Four-wheel driving and fishing go together like fish and chips.
That’s why most four-wheel drivers will bite at the chance to attend the annual Moreton Island Fishing Classic competition. It’s the perfect excuse to explore the island’s many tracks and, of course, to throw in a line or two.
Situated 40km east of the Port of Brisbane, the island is about 38km from north to south, is eight kilometres across at its widest and, most importantly, has about 420km of tracks, all of which you need a 4x4 to drive (there are no sealed roads on the island). But that doesn’t mean the island is difficult to drive.
In fact, it’s perfect for the novice four-wheel driver, with plenty of single-direction tracks and sand driving that’s challenging enough to be fun. The fishing is all right, too.
Getting to Moreton Island takes more than an hour on a ferry. This should give you plenty of time to grab a coffee and drop your tyre pressure before you drive down the ferry ramp on to the sand of one of the island’s most picturesque spots, the famous Tangalooma Wrecks.
From there you can head north along the beach and take in the sites of the calm and clear waters of the island’s west, or you can cut across the island using Middle Road – which starts near the Tangalooma Wrecks and was originally built to carry supplies across the island during WWII.
Middle Road can also take you to the dunes where you can go sandboarding. If you don’t get bogged, you can follow the road all the way across and it will take you the island’s eastern side, facing the Pacific Ocean. This side of the island has several camping grounds, strong surf and plenty of gutters to chase fish. So it’s worth a look.
From there you can head north if you’re keen to take on some of the deeper water crossings up towards North Point. You’ll need to check the depth before crossing them during high tide, though, as some creeks, such as Dog Creek, can be especially dangerous at high tide. Attention should be paid to tide times around the crossings, which are usually well signed.
If you want some company, Moreton Island Adventures, located at the north-west side of the island, provides guided 4WD tours. They also offer activities including sandboarding, snorkelling and night kayaking.
The annual Moreton Classic fishing competition, run by the mob at Moreton Island Adventures, runs over five days in mid-August each year and attracts more than 200 competitors.
With some 4WD industry heavy-hitters on board as sponsors this year, the Classic had more than $29,000 worth of prizes and money up for grabs. Entrant registrations ran on the Thursday with the competition open at midnight that same night. Needless to say, there were a few mad-keen fishermen out that same night chasing the fish and the prizes.
The competition rules are simple: there is a weigh-in each day from 12pm to 1pm at Moreton Island Adventures’ headquarters. Your fish must be one of the six fish listed by organisers and the heaviest of each category wins a prize that day. Kids also have their own category.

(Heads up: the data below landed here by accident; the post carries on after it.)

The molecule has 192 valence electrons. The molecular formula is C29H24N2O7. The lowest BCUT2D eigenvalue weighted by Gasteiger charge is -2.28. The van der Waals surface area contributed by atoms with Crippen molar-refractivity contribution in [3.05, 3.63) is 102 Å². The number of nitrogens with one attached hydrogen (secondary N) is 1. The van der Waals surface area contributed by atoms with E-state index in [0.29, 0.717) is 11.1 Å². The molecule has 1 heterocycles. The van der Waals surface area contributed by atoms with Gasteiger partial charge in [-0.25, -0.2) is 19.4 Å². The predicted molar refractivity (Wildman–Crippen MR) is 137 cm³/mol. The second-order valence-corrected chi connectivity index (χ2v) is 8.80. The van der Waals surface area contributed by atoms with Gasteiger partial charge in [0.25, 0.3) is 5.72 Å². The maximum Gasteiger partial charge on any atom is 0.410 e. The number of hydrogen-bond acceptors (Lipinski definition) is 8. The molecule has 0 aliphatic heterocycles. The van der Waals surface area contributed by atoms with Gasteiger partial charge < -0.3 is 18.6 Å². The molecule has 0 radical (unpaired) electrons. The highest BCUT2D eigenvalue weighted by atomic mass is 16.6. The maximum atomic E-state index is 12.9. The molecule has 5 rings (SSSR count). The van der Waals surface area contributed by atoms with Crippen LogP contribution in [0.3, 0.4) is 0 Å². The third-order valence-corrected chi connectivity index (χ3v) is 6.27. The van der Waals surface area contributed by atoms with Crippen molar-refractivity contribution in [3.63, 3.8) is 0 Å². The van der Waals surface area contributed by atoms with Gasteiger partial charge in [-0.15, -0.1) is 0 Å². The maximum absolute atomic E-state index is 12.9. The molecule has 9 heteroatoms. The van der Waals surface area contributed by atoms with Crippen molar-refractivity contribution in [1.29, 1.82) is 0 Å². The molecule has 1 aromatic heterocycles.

At the weigh-ins, it is always apparent that there are a tonne of regulars who attend this event each year.
Sponsors and media are not allowed to compete in the competition, but that doesn’t stop them throwing in a line for fun. The guys from EFS Suspension were especially keen, and spent the first day mapping out some gutters to chase Tailor. They then explored the island for the rest of the trip.
Being the third largest sand island in the world, it has a lot to offer 4WD enthusiasts and fishermen alike.
Next year’s event is tentatively set to run from August 25-31.
Fishing Classic 2015 winners
If you head north along the east coast of the island you will find a 1.5km walking trail up to the Cape Moreton Lighthouse; a picturesque spot with beautiful views of the area. From up there, you can see all sorts of marine life, from whales and turtles to dolphins and sharks.
Built in 1857, Cape Moreton Lighthouse is known as Queensland’s oldest lighthouse, while at the north-eastern tip of the island is a band of volcanic rock and sandstone that forms a break wall from the surf. Water cascades over the rocks to form a natural spa named the Champagne Pools.
One kilometre south-east of the Tangalooma Wrecks is the Moreton Island Desert. Here, bare sand dunes with patches of minerals are surrounded by thick vegetation. The steep slopes are regularly used for sandboarding.
There are also two sand hills situated right across the southern tip of the island, from east to west, named the Big and Little Sandhills. A hike up these dunes will provide you with amazing views across Moreton Bay and back to Brisbane. The Little Sandhill is easily accessible from the eastern beach and the Big Sandhill is more accessible from the western beach.
The island is more than 95 per cent national park, so you will need a camping and vehicle access permit to hit the beach and camping spots. There are five basic campsites on the island, and you need to get in quick around Christmas and Easter times.
Other accommodation options include fully contained units, houses, and the Tangalooma Island Resort. Moreton Island Adventures also offers some great ‘glamping’ tents and self-contained units, with an array of amenities and huge barbecue areas. The glamping tents are a great option and are well and truly watertight.
Next year’s Fishing Classic is expected to run from August 25-26. For more information on the Classic and camping contact Moreton Island Adventures.
Phone: (07) 3909 3333.
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